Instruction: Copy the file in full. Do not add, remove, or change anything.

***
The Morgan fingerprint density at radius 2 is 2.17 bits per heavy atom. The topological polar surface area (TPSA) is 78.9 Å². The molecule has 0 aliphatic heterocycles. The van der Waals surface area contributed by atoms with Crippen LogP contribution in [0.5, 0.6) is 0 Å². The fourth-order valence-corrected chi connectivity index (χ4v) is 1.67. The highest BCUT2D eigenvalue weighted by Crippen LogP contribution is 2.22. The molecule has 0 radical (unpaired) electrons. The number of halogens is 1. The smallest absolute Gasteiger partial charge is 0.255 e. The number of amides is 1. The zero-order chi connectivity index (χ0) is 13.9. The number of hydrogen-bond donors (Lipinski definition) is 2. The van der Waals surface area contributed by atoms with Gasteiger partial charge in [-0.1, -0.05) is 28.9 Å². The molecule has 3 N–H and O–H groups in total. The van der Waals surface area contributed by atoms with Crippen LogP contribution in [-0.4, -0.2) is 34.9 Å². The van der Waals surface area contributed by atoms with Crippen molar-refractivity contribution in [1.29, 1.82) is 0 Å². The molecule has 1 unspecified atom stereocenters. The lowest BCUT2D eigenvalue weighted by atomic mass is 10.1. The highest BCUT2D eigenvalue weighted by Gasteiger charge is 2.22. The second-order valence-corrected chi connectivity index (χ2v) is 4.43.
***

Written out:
The Morgan fingerprint density at radius 2 is 2.17 bits per heavy atom. The topological polar surface area (TPSA) is 78.9 Å². The molecule has 0 aliphatic heterocycles. The van der Waals surface area contributed by atoms with Crippen LogP contribution in [0.5, 0.6) is 0 Å². The fourth-order valence-corrected chi connectivity index (χ4v) is 1.67. The highest BCUT2D eigenvalue weighted by Crippen LogP contribution is 2.22. The molecule has 0 radical (unpaired) electrons. The number of halogens is 1. The smallest absolute Gasteiger partial charge is 0.255 e. The number of amides is 1. The zero-order chi connectivity index (χ0) is 13.9. The number of hydrogen-bond donors (Lipinski definition) is 2. The van der Waals surface area contributed by atoms with Gasteiger partial charge in [-0.1, -0.05) is 28.9 Å². The molecule has 3 N–H and O–H groups in total. The van der Waals surface area contributed by atoms with Crippen LogP contribution in [-0.4, -0.2) is 34.9 Å². The van der Waals surface area contributed by atoms with Crippen molar-refractivity contribution in [1.29, 1.82) is 0 Å². The molecule has 1 unspecified atom stereocenters. The lowest BCUT2D eigenvalue weighted by atomic mass is 10.1. The highest BCUT2D eigenvalue weighted by Gasteiger charge is 2.22. The second-order valence-corrected chi connectivity index (χ2v) is 4.43.